When the Trip Never Ends

Dirk Hanson
April 29, 2013

After taking a dose of mescaline in 1898, the writer Havelock Ellis reported that he experienced a heightened sensitization to “the more delicate phenomena of light and shade and color” for a prolonged period after the drug experience. This may represent the first description of what came to be known as a hallucinogenic “flashback.”

For years, LSD users have described the occasional spontaneous return of LSD-like sensory effects, including visual disturbances. These episodes are typically transient and non-threatening. However, a subset of LSD users—as well as users of MDMA, known as Ecstasy—find themselves hobbled by continual visual distortions long after their last experience with hallucinogens.

Unlike flashbacks, Hallucinogen Persisting Perception Disorder (HPPD), as it’s known in the DSM-IV, does not abate for months or years, if ever, and can cause considerable anxiety and panic in those who experience it. It also can seriously interfere with reading, driving, and other aspects of normal life.

Persistent flashbacks of the HPPD variety may represent permanent neural disruptions due to “disinhibition of visual processing related to a loss of serotonin receptors on inhibitory interneurons,” says Henry Abraham, a lecturer in psychiatry at Tufts University School of Medicine in Boston who has published several papers on HPPD.

Reports of the spontaneous appearance of LSD-like phenomena in former users date back to the late 1950s, but Abraham was the first investigator to give the disorder wide prominence with his 1983 paper, “Visual Phenomenology of the LSD Flashback,” published in the Archives of General Psychiatry. At Massachusetts General Hospital in Boston, Abraham documented a syndrome of disordered perception with distinct diagnostic features in 123 people who had used LSD in the past. Half of his subjects had been suffering from visual distortions and other problems for more than five years since their last LSD experience.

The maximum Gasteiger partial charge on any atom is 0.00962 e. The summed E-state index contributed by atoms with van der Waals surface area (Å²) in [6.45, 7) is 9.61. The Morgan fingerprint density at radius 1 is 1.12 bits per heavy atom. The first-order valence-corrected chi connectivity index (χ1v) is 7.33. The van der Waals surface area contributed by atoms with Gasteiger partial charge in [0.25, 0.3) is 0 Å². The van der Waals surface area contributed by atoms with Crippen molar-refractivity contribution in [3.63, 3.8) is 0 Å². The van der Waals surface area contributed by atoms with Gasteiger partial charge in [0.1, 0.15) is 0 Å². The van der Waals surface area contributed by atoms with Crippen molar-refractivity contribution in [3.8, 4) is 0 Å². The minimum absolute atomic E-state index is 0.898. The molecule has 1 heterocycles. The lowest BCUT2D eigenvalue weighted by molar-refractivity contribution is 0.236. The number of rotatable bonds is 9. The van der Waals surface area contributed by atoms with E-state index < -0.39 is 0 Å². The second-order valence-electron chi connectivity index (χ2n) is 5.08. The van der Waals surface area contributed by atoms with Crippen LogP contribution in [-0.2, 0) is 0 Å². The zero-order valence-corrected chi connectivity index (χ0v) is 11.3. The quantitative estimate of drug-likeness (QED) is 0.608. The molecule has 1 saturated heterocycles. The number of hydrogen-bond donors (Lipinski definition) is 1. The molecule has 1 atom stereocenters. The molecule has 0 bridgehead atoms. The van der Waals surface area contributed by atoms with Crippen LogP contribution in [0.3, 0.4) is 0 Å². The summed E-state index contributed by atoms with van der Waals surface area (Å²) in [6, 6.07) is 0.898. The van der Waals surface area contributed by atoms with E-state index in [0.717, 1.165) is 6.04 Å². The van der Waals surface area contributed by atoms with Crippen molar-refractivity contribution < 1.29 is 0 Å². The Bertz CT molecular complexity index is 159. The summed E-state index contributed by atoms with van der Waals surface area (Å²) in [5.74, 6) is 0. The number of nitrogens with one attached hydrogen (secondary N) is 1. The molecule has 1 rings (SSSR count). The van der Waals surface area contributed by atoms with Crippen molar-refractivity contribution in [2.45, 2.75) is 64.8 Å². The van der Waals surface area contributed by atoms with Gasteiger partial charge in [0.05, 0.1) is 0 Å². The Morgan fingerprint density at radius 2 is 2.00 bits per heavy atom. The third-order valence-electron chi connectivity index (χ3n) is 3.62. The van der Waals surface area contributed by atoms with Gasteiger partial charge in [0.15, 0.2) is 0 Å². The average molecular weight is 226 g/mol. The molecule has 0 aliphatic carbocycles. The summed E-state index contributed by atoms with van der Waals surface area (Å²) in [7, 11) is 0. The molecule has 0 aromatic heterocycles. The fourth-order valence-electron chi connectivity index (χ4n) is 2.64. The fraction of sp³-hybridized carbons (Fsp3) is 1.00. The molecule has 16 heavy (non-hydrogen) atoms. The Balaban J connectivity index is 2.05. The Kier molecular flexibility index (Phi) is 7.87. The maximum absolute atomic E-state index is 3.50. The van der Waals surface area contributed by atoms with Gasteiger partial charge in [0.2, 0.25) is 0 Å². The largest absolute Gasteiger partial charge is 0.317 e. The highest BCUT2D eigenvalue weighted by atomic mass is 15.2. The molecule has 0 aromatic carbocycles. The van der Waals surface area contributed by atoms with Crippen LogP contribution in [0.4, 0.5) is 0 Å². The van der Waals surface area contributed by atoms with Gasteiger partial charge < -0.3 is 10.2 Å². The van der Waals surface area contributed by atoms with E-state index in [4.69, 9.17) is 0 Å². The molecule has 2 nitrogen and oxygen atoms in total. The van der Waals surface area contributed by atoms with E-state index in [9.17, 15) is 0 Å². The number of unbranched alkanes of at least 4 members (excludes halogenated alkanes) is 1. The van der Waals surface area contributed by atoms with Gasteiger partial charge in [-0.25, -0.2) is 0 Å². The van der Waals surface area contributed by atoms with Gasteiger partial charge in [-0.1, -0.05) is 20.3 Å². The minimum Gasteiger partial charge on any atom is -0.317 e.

What do people with HPPD report seeing? Becoming aware of bright spots before your eyes when entering a dark room does not count as HPPD, for example. Nor is HPPD the same thing as floaters, those watery patches that seem to glide across one’s field of vision from time to time. For some of Abraham’s study participants, the text on a book page jumped and flashed—“a bichromatic alphabet soup of images,” as he put it. Confusing geometric phosphenes blossomed and billowed beneath closed eyes. Trailing phenomena—the much-parodied “tracers,” where a hand waved slowly in front of the eyes produces a trail of images like stuttering film frames—plagued some participants ceaselessly. Objects appeared to be surrounded by halos or mist, and afterimages complicated people’s color vision. These altered perceptions can be mild or severe, but in all cases, HPPD subjects were fully aware of the unreality of their visual illusions. Such visual disturbances, Abraham concluded, are “mediated centrally, and not only in the retina.”

“The occipital cortex and the non-dominant temporal lobe showed disinhibition, and also greater spectral coherence,” Abraham says. “If you start to have a seizure in an area of the brain, other areas near it begin beating in exactly the same rhythm. That’s coherence. The HPPD people had increased coherence in the parts of the brain that govern visual information processing. In other words, it was like pre-seizure activity.”

Work by Abraham and others has also shown that people with HPPD are less able to discriminate between colors and less sensitive to strobing lights. In the latter case, Abraham has shown that people with HPPD “see a flickering light as fused more often than non-users, because the eyes of the LSD user continue to see the light after it’s gone.” Others see a continual screen of TV-like “snow.” Moreover, people with HPPD are often photosensitive—light acts as a trigger for their symptoms.

A pre-existing condition?